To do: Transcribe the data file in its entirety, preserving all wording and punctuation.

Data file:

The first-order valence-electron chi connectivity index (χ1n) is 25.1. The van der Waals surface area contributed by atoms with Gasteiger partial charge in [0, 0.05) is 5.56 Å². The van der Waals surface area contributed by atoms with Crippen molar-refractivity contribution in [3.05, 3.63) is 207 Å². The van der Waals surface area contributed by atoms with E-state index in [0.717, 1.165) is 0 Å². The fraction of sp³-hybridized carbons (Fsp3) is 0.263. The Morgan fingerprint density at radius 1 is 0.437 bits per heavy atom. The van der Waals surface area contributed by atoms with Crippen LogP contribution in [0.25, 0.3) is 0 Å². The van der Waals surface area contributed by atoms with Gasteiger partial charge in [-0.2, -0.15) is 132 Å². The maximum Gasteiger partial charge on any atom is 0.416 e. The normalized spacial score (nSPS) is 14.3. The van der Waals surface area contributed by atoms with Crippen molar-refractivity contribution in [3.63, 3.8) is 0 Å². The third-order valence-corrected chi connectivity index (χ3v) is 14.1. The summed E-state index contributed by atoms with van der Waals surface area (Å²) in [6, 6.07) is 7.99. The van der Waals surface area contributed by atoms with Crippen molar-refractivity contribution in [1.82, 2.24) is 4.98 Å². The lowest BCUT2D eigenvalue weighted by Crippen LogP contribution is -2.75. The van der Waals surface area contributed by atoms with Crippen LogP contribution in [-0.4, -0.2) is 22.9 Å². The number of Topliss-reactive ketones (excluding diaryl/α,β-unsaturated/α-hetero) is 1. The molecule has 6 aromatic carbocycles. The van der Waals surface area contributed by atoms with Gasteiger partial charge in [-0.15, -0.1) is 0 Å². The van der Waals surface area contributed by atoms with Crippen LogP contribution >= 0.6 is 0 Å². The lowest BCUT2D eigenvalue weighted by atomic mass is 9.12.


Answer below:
The first-order valence-electron chi connectivity index (χ1n) is 25.1. The van der Waals surface area contributed by atoms with Gasteiger partial charge in [0, 0.05) is 5.56 Å². The van der Waals surface area contributed by atoms with Crippen molar-refractivity contribution in [3.05, 3.63) is 207 Å². The van der Waals surface area contributed by atoms with E-state index in [0.717, 1.165) is 0 Å². The fraction of sp³-hybridized carbons (Fsp3) is 0.263. The Morgan fingerprint density at radius 1 is 0.437 bits per heavy atom. The van der Waals surface area contributed by atoms with Crippen LogP contribution in [0.25, 0.3) is 0 Å². The van der Waals surface area contributed by atoms with Gasteiger partial charge in [-0.2, -0.15) is 132 Å². The maximum Gasteiger partial charge on any atom is 0.416 e. The normalized spacial score (nSPS) is 14.3. The van der Waals surface area contributed by atoms with Crippen molar-refractivity contribution in [3.63, 3.8) is 0 Å². The third-order valence-corrected chi connectivity index (χ3v) is 14.1. The summed E-state index contributed by atoms with van der Waals surface area (Å²) in [6, 6.07) is 7.99. The van der Waals surface area contributed by atoms with Crippen molar-refractivity contribution in [1.82, 2.24) is 4.98 Å². The lowest BCUT2D eigenvalue weighted by Crippen LogP contribution is -2.75. The van der Waals surface area contributed by atoms with Crippen LogP contribution in [-0.4, -0.2) is 22.9 Å². The number of Topliss-reactive ketones (excluding diaryl/α,β-unsaturated/α-hetero) is 1. The molecule has 6 aromatic carbocycles. The van der Waals surface area contributed by atoms with Gasteiger partial charge in [-0.15, -0.1) is 0 Å². The van der Waals surface area contributed by atoms with Crippen LogP contribution >= 0.6 is 0 Å². The lowest BCUT2D eigenvalue weighted by atomic mass is 9.12.